Jed Lake

Hole HK14-16 was drilled on Jed Lake at a dip of -90 degrees to test the location where four, tightly spaced EM conductors were outlined by a stepwise moving-loop survey. The drill hole was cased through overburden to 77.0m then encountered Athabasca sandstone with strong bleaching, patchy brick-red hematitic alteration and desilicification to a depth of 200 metres. Very little core recovery occurred between the depths of 173 and 200 metres. Quartz-rich semi-pelitic gneiss with moderate clay alteration was encountered to 264.4 metres then prominent hematite alteration to 276.9 metres. Two fault zones with pasty gouge and finely crushed core were intersected; the first fault displayed strong hematite and limonite alteration between 219.7 and 222.0 metres while the second fault displayed strong limonite and moderate clay alteration from 234.0 and 236.0 metres. Strongly sheared Pyritic graphitic pelitic gneiss with weak alteration was encountered between 276.9 and 300.2 metres and hosted a 0.6 metre interval of fault gouge. Quartz rich semi-pelitic gneiss with strong chloritic alteration with patchy hematitic alteration was then encountered to the completion depth of 440.2 metres. No significant radioactivity was encountered by the hole.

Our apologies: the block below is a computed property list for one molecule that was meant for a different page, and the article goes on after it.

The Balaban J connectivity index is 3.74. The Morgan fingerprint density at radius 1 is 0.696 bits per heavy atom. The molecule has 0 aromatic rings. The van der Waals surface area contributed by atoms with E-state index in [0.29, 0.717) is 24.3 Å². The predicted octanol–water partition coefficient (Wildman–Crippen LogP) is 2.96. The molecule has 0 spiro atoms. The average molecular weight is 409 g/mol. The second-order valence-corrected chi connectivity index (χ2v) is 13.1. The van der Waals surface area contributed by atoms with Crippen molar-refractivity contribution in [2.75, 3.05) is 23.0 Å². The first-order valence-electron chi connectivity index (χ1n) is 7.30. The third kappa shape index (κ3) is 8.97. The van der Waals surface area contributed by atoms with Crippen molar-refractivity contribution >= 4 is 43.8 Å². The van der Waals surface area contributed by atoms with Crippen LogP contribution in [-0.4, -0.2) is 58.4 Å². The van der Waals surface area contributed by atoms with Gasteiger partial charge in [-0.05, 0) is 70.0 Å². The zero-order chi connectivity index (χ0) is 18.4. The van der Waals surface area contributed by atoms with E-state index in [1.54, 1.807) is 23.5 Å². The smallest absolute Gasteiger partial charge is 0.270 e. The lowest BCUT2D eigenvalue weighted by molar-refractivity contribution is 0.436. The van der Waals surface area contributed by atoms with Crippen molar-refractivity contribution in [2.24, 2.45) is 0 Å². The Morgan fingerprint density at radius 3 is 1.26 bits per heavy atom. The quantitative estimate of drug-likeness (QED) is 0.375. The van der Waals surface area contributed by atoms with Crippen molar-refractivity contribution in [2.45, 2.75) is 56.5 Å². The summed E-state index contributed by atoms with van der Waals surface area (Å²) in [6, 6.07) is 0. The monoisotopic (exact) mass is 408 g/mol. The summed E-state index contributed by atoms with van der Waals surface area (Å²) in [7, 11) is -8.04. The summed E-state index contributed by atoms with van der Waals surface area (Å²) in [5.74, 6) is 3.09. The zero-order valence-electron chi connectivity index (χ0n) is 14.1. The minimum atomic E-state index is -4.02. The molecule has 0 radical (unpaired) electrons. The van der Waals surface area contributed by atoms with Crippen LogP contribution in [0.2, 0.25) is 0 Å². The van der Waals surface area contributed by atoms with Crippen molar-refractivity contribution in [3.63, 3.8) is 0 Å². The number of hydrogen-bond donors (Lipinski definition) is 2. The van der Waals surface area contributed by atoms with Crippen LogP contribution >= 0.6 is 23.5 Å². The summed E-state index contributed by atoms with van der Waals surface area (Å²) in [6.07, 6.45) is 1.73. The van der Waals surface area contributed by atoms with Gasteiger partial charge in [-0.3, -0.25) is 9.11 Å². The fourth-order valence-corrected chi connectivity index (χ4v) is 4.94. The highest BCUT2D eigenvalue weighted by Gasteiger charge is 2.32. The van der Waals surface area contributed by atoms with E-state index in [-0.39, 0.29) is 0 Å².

Core samples are submitted to the Saskatchewan Research Council (SRC) Geoanalytical Laboratories in Saskatoon. The SRC facility is ISO/IEC 17025:2005 accredited by the Standards Council of Canada (scope of accreditation #537). The samples are analyzed using partial and total digestion inductively coupled plasma methods, for boron by Na2O2 fusion, and for uranium by fluorimetry.